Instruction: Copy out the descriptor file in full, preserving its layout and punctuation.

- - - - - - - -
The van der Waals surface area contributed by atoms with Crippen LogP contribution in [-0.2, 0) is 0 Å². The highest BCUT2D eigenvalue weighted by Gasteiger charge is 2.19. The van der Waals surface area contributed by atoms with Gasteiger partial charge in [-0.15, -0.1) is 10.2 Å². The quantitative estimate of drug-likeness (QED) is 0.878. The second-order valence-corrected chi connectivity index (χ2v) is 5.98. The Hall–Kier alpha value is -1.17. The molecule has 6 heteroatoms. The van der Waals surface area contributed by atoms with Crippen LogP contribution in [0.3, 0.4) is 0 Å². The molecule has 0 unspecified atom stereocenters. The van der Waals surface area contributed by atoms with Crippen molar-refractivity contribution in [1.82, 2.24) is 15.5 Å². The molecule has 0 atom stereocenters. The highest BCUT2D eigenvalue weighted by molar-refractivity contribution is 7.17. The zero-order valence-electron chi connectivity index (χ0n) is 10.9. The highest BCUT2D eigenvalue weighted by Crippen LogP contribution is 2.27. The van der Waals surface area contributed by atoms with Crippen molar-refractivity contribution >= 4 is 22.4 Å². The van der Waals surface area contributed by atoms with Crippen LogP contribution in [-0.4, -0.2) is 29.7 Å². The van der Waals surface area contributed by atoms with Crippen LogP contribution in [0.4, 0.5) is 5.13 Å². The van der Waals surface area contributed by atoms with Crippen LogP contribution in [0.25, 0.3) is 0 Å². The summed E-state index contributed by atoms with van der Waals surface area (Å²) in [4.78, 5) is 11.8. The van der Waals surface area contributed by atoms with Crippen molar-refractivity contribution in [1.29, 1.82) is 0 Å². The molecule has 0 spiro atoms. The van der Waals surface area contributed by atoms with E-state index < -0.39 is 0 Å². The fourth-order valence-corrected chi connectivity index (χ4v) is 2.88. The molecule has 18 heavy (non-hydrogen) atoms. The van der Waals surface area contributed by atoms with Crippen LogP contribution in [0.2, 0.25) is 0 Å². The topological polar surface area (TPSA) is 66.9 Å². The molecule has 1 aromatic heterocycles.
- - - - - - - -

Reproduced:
The van der Waals surface area contributed by atoms with Crippen LogP contribution in [-0.2, 0) is 0 Å². The highest BCUT2D eigenvalue weighted by Gasteiger charge is 2.19. The van der Waals surface area contributed by atoms with Gasteiger partial charge in [-0.15, -0.1) is 10.2 Å². The quantitative estimate of drug-likeness (QED) is 0.878. The second-order valence-corrected chi connectivity index (χ2v) is 5.98. The Hall–Kier alpha value is -1.17. The molecule has 6 heteroatoms. The van der Waals surface area contributed by atoms with Crippen LogP contribution in [0.3, 0.4) is 0 Å². The molecule has 0 unspecified atom stereocenters. The van der Waals surface area contributed by atoms with Crippen molar-refractivity contribution in [1.82, 2.24) is 15.5 Å². The molecule has 0 atom stereocenters. The highest BCUT2D eigenvalue weighted by molar-refractivity contribution is 7.17. The zero-order valence-electron chi connectivity index (χ0n) is 10.9. The highest BCUT2D eigenvalue weighted by Crippen LogP contribution is 2.27. The van der Waals surface area contributed by atoms with Crippen molar-refractivity contribution >= 4 is 22.4 Å². The van der Waals surface area contributed by atoms with Crippen LogP contribution in [-0.4, -0.2) is 29.7 Å². The van der Waals surface area contributed by atoms with Crippen LogP contribution in [0.4, 0.5) is 5.13 Å². The van der Waals surface area contributed by atoms with Crippen LogP contribution in [0.25, 0.3) is 0 Å². The summed E-state index contributed by atoms with van der Waals surface area (Å²) in [4.78, 5) is 11.8. The van der Waals surface area contributed by atoms with Crippen molar-refractivity contribution in [1.29, 1.82) is 0 Å². The molecule has 0 spiro atoms. The van der Waals surface area contributed by atoms with E-state index < -0.39 is 0 Å². The fourth-order valence-corrected chi connectivity index (χ4v) is 2.88. The molecule has 18 heavy (non-hydrogen) atoms. The van der Waals surface area contributed by atoms with Crippen LogP contribution in [0.2, 0.25) is 0 Å². The topological polar surface area (TPSA) is 66.9 Å². The molecule has 1 aromatic heterocycles.